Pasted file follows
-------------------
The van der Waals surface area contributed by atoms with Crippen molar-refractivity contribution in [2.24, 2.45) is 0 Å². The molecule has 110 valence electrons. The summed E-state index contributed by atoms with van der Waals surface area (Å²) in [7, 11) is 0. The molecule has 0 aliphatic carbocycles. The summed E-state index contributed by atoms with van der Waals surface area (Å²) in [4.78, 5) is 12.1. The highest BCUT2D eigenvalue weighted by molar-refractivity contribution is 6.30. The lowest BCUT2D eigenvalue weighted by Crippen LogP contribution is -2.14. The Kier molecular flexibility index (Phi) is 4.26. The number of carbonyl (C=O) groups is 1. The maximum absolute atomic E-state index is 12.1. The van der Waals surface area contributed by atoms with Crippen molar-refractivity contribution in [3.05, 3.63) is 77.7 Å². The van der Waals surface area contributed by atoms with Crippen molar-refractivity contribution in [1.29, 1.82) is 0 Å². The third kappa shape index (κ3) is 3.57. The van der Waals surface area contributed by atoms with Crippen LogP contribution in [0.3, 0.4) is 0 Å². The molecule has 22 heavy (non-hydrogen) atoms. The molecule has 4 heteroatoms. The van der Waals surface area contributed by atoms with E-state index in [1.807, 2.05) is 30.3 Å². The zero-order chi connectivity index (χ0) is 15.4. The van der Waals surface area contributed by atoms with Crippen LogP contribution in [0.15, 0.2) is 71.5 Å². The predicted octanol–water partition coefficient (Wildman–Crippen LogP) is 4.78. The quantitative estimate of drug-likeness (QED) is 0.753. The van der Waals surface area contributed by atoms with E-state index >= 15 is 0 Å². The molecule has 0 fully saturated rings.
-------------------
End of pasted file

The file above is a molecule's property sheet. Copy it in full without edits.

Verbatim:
The van der Waals surface area contributed by atoms with Crippen molar-refractivity contribution in [2.24, 2.45) is 0 Å². The molecule has 110 valence electrons. The summed E-state index contributed by atoms with van der Waals surface area (Å²) in [7, 11) is 0. The molecule has 0 aliphatic carbocycles. The summed E-state index contributed by atoms with van der Waals surface area (Å²) in [4.78, 5) is 12.1. The highest BCUT2D eigenvalue weighted by molar-refractivity contribution is 6.30. The lowest BCUT2D eigenvalue weighted by Crippen LogP contribution is -2.14. The Kier molecular flexibility index (Phi) is 4.26. The number of carbonyl (C=O) groups is 1. The maximum absolute atomic E-state index is 12.1. The van der Waals surface area contributed by atoms with Crippen molar-refractivity contribution in [3.05, 3.63) is 77.7 Å². The van der Waals surface area contributed by atoms with Crippen molar-refractivity contribution in [1.29, 1.82) is 0 Å². The third kappa shape index (κ3) is 3.57. The van der Waals surface area contributed by atoms with Crippen LogP contribution in [0.3, 0.4) is 0 Å². The molecule has 22 heavy (non-hydrogen) atoms. The molecule has 4 heteroatoms. The van der Waals surface area contributed by atoms with E-state index in [1.807, 2.05) is 30.3 Å². The zero-order chi connectivity index (χ0) is 15.4. The van der Waals surface area contributed by atoms with Crippen LogP contribution in [0.15, 0.2) is 71.5 Å². The predicted octanol–water partition coefficient (Wildman–Crippen LogP) is 4.78. The quantitative estimate of drug-likeness (QED) is 0.753. The van der Waals surface area contributed by atoms with E-state index >= 15 is 0 Å². The molecule has 0 fully saturated rings.